endoscopic skills using simulation machines. His other area of interest is in advanced therapeutic endoscopy
(gastroscopy and colonoscopy), including the use of colon stents in the relief of symptoms from complication of colon
Dr Ho believes in sharing his expertise with student and other doctors, partly because he enjoys teaching, and partly
because “it’s a way of giving back to society”. Testament to this desire, Dr Ho held concurrent appointments as
Clinical Senior Lecturer in the Yong Loo Lin School of Medicine and Assistant Professor in the Duke-NUS Graduate
Medical School. He was a core faculty member of the SingHealth General Surgery Residency Program, where he developed
the syllabus for the Colorectal Surgery training programme.
To him, a surgeon’s skill is important in the operating theatre, but equally vital is the wisdom to know whether one
should even operate at all, as all potential problems must be considered first. In addition, he feels that there must
be open communication between doctor and patient, and will take the time to address his patients’ concerns and answer
all their queries.
A graduate (1993)
of the National University of Singapore, where he obtained his Master of Medicine in Surgery in 1998, Dr Ho became a
fellow of the Royal College of Surgeons of Edinburgh that same year. After completing his training in general surgery
in 2002, he went to Cleveland Clinic Florida in 2002 for his fellowship, and has been specialising in colorectal
surgery since. Prior to setting up his own practice (Ho Kok Sun Colorectal), the effectively bilingual (English and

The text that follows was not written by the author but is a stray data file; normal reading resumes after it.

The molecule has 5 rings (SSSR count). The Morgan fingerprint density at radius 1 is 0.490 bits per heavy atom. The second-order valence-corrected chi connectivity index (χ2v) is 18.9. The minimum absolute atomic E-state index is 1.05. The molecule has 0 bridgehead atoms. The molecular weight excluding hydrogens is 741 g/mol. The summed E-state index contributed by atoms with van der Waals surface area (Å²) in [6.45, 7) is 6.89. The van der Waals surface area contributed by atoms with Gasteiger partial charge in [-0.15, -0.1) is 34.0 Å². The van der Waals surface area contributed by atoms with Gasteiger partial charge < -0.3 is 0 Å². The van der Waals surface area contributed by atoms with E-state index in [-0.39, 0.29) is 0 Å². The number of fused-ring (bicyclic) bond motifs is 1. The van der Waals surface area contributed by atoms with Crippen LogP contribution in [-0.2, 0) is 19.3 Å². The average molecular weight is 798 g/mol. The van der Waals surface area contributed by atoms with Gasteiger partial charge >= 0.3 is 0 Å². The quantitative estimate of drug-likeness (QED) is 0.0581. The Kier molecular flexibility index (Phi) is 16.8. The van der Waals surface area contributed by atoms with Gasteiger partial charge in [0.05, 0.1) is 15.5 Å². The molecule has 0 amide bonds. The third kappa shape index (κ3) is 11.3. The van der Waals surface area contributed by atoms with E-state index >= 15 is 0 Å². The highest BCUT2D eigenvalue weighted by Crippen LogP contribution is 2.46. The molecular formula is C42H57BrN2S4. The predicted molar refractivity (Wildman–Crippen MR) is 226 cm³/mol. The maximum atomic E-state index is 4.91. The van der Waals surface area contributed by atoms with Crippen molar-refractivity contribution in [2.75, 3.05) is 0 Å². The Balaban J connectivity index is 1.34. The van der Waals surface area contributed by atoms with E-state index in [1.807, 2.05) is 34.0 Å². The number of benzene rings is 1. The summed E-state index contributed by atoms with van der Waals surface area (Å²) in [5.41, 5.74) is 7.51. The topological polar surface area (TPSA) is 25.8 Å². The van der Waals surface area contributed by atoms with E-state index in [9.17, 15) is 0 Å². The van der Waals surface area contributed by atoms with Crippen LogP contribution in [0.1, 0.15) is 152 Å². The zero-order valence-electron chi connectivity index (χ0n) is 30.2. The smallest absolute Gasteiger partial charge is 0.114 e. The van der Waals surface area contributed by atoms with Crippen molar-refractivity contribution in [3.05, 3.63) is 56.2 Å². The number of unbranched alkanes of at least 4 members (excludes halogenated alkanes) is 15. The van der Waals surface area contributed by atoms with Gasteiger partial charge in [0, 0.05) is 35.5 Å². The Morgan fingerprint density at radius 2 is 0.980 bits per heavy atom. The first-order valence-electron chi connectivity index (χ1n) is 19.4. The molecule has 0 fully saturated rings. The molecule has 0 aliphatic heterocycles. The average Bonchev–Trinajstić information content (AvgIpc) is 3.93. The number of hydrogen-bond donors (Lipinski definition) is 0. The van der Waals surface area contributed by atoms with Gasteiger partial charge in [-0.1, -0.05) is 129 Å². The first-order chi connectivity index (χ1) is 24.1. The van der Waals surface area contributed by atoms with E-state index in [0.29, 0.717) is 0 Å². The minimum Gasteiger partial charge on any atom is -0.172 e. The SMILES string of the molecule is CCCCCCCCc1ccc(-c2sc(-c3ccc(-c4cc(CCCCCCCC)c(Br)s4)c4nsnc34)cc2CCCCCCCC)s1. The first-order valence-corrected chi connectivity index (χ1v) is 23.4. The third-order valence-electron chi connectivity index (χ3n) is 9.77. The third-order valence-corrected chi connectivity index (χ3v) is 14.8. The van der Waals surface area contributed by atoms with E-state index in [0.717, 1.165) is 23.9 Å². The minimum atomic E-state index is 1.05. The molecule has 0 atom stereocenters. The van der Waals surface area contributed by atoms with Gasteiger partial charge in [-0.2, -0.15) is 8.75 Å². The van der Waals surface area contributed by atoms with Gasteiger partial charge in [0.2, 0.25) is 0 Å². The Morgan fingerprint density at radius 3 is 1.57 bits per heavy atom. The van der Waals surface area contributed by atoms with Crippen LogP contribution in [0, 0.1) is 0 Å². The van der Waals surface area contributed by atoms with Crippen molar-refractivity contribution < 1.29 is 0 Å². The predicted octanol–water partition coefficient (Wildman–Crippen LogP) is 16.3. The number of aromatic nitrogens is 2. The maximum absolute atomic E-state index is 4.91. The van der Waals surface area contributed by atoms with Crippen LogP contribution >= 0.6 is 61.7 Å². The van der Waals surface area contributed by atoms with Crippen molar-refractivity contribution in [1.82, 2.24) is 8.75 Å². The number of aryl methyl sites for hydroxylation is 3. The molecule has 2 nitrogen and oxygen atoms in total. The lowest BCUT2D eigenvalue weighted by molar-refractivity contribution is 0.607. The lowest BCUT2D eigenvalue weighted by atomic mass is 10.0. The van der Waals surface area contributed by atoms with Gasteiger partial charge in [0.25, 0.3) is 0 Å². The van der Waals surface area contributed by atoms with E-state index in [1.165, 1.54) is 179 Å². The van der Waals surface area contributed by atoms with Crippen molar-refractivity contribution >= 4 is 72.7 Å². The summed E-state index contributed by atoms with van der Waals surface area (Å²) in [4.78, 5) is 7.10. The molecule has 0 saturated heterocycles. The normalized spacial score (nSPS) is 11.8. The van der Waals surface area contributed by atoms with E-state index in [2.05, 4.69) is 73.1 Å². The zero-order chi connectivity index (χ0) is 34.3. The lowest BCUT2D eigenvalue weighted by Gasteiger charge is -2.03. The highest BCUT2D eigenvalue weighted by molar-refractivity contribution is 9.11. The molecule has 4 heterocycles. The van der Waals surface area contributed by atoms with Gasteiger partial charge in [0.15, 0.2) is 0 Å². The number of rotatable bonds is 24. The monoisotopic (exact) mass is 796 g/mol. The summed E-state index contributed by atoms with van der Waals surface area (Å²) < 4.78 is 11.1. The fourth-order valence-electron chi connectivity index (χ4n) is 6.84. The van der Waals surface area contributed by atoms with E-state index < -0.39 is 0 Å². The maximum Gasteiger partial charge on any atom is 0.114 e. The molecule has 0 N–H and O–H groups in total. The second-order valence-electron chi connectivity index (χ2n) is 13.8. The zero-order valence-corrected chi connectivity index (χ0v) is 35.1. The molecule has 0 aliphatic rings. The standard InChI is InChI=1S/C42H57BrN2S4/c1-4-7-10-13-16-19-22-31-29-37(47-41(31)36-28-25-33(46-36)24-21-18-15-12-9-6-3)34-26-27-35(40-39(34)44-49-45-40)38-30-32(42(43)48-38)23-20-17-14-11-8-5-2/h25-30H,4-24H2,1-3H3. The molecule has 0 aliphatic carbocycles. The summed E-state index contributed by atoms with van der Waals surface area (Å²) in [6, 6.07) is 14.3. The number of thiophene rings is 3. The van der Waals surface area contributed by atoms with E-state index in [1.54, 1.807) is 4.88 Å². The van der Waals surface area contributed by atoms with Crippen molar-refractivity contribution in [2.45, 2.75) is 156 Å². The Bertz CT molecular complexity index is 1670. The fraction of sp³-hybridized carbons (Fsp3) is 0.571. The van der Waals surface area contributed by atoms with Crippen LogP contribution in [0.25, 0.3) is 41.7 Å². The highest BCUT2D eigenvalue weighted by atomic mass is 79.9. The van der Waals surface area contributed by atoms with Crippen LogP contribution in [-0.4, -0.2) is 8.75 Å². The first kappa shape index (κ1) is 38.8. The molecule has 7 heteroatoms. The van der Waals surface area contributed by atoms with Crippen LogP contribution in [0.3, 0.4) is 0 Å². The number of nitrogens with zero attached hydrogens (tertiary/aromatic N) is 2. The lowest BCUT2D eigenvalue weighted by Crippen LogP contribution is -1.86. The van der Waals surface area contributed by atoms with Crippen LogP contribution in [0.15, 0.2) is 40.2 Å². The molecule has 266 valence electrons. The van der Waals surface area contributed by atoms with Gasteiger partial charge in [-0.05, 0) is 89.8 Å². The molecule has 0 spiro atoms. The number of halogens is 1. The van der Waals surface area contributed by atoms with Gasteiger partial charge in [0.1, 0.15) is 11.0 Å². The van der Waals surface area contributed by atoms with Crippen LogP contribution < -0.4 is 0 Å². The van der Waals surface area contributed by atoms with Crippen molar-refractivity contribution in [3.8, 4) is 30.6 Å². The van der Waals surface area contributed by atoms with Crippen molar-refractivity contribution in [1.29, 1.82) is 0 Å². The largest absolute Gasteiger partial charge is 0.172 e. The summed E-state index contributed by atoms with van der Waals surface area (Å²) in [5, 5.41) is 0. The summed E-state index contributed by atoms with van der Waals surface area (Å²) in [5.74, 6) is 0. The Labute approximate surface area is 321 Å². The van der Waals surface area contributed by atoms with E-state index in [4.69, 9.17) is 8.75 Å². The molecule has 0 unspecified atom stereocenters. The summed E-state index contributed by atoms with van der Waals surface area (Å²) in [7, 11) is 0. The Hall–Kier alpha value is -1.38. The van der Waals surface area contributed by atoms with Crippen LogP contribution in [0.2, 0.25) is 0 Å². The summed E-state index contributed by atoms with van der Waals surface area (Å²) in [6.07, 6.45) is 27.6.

Mandarin) Dr Ho held a range of senior positions at the Singapore General Hospital.
In addition, he is the immediate past President of the College of Surgeons, Singapore and ASEAN Society of Colorectal
Surgeons. He was a past President of the Society of Colorectal Surgeons (Singapore) and Vice President of the
Singapore-China Association for the Advancement of Science and Technology. He is a founding member of the Eurasian
Colorectal Technologies Association and has served as Organising Chairman of two major international colorectal
Dr Ho’s clinic offers a wide range of colorectal services and treatments, including the following:
a. Hemorrhoids (Piles)
- THD (transanal hemorrhoidal de-arterialisation)
- Lay open fistulotomy
- LIFT procedure (ligation of intersphincter fistula tract)
c. Anal fissures
d. Perianal abscess
- Open and laparoscopic (keyhole)
- Open, laparoscopic (keyhole), single port incision and robotic surgery
- Open and laparoscopic (keyhole)
Other general surgery procedures
- a. Gastroscopy
- b. Colonoscopy
- Include removal of polyps, stenting of colon cancer
Colon and Rectum Diseases
- Colon and rectum cancer
- Diverticular disease
- Inflammatory bowel disease (Crohns’disease, ulcerative colitis)
- Polyps of the colon and rectum
- Rectal prolapse
- Rectovaginal fistula
- Appendix tumours
- Hemorrhoids (piles)
- Anal fistula
- Anal fissure
- Anal warts
- Perianal abscess
- Incisional (previous surgery wounds)